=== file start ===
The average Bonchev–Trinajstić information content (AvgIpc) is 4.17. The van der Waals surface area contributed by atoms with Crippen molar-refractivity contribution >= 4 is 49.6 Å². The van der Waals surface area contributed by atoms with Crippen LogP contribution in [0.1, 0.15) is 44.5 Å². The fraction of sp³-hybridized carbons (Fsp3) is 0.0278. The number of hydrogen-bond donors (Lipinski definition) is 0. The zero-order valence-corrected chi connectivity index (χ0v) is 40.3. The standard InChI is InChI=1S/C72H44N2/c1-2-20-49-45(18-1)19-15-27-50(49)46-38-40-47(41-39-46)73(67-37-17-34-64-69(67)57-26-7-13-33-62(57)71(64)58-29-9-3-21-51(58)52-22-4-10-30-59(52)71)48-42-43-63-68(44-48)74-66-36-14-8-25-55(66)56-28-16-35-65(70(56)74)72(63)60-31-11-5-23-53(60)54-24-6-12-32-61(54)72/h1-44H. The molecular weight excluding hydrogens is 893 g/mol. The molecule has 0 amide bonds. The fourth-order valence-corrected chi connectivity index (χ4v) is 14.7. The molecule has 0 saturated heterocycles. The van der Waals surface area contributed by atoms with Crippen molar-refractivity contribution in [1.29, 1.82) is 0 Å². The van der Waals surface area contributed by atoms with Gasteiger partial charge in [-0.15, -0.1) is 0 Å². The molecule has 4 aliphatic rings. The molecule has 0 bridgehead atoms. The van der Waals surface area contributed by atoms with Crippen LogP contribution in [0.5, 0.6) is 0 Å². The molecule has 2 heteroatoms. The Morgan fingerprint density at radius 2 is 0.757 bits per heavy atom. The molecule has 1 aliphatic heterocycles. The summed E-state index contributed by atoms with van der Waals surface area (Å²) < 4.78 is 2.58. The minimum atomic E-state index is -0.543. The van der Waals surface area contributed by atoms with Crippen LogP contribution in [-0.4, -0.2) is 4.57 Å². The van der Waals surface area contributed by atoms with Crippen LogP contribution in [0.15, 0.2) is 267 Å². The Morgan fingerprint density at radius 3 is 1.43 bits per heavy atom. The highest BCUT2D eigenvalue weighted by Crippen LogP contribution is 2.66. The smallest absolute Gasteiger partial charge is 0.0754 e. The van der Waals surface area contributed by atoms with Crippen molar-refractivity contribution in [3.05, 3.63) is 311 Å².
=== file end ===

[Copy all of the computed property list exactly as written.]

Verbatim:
The average Bonchev–Trinajstić information content (AvgIpc) is 4.17. The van der Waals surface area contributed by atoms with Crippen molar-refractivity contribution >= 4 is 49.6 Å². The van der Waals surface area contributed by atoms with Crippen LogP contribution in [0.1, 0.15) is 44.5 Å². The fraction of sp³-hybridized carbons (Fsp3) is 0.0278. The number of hydrogen-bond donors (Lipinski definition) is 0. The zero-order valence-corrected chi connectivity index (χ0v) is 40.3. The standard InChI is InChI=1S/C72H44N2/c1-2-20-49-45(18-1)19-15-27-50(49)46-38-40-47(41-39-46)73(67-37-17-34-64-69(67)57-26-7-13-33-62(57)71(64)58-29-9-3-21-51(58)52-22-4-10-30-59(52)71)48-42-43-63-68(44-48)74-66-36-14-8-25-55(66)56-28-16-35-65(70(56)74)72(63)60-31-11-5-23-53(60)54-24-6-12-32-61(54)72/h1-44H. The molecular weight excluding hydrogens is 893 g/mol. The molecule has 0 amide bonds. The fourth-order valence-corrected chi connectivity index (χ4v) is 14.7. The molecule has 0 saturated heterocycles. The van der Waals surface area contributed by atoms with Crippen molar-refractivity contribution in [1.29, 1.82) is 0 Å². The van der Waals surface area contributed by atoms with Gasteiger partial charge in [-0.15, -0.1) is 0 Å². The molecule has 4 aliphatic rings. The molecule has 0 bridgehead atoms. The van der Waals surface area contributed by atoms with Crippen LogP contribution in [0.5, 0.6) is 0 Å². The molecule has 2 heteroatoms. The Morgan fingerprint density at radius 2 is 0.757 bits per heavy atom. The molecule has 1 aliphatic heterocycles. The summed E-state index contributed by atoms with van der Waals surface area (Å²) < 4.78 is 2.58. The minimum atomic E-state index is -0.543. The van der Waals surface area contributed by atoms with Crippen LogP contribution in [-0.4, -0.2) is 4.57 Å². The van der Waals surface area contributed by atoms with Crippen LogP contribution in [0.15, 0.2) is 267 Å². The Morgan fingerprint density at radius 3 is 1.43 bits per heavy atom. The highest BCUT2D eigenvalue weighted by Crippen LogP contribution is 2.66. The smallest absolute Gasteiger partial charge is 0.0754 e. The van der Waals surface area contributed by atoms with Crippen molar-refractivity contribution in [3.05, 3.63) is 311 Å².